If your text could talk, what tone would it be using?
Fonts are basically the visual tone for your company and choosing the right font for your logo and graphic designs can be an incredibly overwhelming and tedious process. While it’s easy to select a few that you know you don’t like, it often seems that there are entirely too many choices with minimal differences.
How do you choose? Does it even matter?
The truth is, the font you choose to represent your brand influences how your message is interpreted and how your overall brand is perceived. Font can even induce emotions in the reader.
Check out this example. How do the two different fonts make you feel?
Types of Font
There are thousands of different fonts to choose from; however, they can be classified into a few different categories.
Serif- Serif fonts have little “feet” or lines attached to the ends of the letters. They’re generally viewed as more serious or traditional.
Sans-Serif- The literal translation of this is “without serif”- so these fonts do not have the little feet on the ends of the letters. They are generally viewed as more modern or simple.
Script- These are fonts also known as cursive or handwritten. The letters ae generally connected. Script fonts vary from very formal and elegant to fun and casual.
Decorative/Display- These fonts are designed specifically to capture attention. They’re often more unusual and should be used minimally for a specific purpose, so they aren’t ideal for lots of text.
How to Choose a Font
There are many factors to consider when choosing a font to represent your brand. Typography is often part of your brand’s first impression, so you want to ensure you choose a font that is appropriate for your message, purpose of the ad, target market, product/service and your company culture. Here are some questions to ask yourself before you start browsing fonts:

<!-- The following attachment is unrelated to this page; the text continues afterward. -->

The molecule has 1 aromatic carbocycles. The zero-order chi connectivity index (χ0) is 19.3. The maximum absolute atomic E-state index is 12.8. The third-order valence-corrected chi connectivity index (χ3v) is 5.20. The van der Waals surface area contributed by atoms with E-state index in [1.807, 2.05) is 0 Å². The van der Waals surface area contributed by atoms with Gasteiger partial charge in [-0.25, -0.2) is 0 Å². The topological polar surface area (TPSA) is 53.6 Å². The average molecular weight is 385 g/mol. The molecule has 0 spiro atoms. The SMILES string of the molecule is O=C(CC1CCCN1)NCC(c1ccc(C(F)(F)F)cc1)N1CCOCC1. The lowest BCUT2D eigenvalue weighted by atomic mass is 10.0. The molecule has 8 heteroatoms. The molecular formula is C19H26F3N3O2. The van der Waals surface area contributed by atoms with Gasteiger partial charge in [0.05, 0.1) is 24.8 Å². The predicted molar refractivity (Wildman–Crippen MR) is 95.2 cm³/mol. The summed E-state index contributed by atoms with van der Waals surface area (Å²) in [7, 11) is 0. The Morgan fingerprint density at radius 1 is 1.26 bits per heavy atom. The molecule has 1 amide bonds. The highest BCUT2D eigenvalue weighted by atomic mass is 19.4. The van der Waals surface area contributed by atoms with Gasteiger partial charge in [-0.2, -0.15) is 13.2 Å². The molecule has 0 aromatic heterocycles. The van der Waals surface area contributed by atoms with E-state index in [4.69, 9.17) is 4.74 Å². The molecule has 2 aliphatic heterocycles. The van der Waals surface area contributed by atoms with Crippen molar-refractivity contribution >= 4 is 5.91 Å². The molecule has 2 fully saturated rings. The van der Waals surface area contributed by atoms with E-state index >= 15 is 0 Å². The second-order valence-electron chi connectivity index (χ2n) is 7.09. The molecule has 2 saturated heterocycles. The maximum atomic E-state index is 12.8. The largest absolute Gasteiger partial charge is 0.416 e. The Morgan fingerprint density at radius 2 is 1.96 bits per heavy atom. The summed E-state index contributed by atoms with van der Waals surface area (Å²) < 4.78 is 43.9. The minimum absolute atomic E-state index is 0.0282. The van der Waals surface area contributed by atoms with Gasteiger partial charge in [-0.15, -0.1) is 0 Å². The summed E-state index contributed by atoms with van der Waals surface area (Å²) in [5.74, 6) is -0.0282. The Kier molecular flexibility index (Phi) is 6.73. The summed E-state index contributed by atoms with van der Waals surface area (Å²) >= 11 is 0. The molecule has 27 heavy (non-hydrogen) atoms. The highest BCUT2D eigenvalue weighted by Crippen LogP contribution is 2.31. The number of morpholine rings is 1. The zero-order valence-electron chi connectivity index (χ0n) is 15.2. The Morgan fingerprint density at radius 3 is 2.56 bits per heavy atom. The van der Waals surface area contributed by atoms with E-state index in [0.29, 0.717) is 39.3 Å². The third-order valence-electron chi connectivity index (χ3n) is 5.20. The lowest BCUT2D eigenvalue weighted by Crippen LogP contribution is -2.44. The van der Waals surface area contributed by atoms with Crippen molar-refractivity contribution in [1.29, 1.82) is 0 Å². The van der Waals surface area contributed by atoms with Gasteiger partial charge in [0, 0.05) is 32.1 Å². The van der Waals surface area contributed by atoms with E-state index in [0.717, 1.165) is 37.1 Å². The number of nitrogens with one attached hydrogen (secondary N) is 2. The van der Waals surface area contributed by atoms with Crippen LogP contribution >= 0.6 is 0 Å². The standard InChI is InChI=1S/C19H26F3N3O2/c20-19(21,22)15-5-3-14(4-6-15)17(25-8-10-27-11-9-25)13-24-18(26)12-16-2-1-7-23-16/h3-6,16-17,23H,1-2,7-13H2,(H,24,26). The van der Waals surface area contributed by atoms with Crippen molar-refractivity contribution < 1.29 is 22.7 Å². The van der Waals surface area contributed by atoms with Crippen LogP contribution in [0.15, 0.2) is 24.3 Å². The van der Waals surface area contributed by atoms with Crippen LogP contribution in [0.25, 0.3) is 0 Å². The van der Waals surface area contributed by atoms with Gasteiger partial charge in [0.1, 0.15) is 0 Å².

- What qualities or characteristics do I want my design to communicate?
- What is my brand’s personality? Is it more serious, playful, casual or elegant?
- What is the context? Will the text be very small (like a business card) or extensive (like a blog article)? If so, it should be easy to read and non-distracting.
- What is my audience? (Consider age, socio-economic status, gender, etc.)
- What media is it for? If just print, then your font search will be easier. But, if needed for Web, you’ll need a font that is available and appropriate for all usages and performs well in all environments.
Most fonts have a distinct personality or mood- serious, casual, playful, elegant. It’s important to consider that when you are combining several fonts into one logo or advertisement you make sure that the font matches the purpose of the design. When combining fonts, consider the “opposites attract” fact. Pair a strong font with something more neutral so the overall effect isn’t overwhelming, and always make sure that all fonts chosen are easily readable at the actual size it will be displayed.
One easy combination? Mix a serif and a sans-serif font. They tend to work well together, particularly in contrasting sizes. Another safe bet is to use fonts from the same “family”- they have the same font name but varying weights (light, regular and bold), styles and cases (upper, lower, small caps). Take the font “Arial” for example- it has seven different versions in Microsoft Word!
Choosing fonts is a trial and error process and may require multiple attempts to get it exactly how you’d like it. Don’t be afraid to experiment and try something you wouldn’t normally- the result may surprise you!
If you were a font, what would you be? Take this quiz and find out!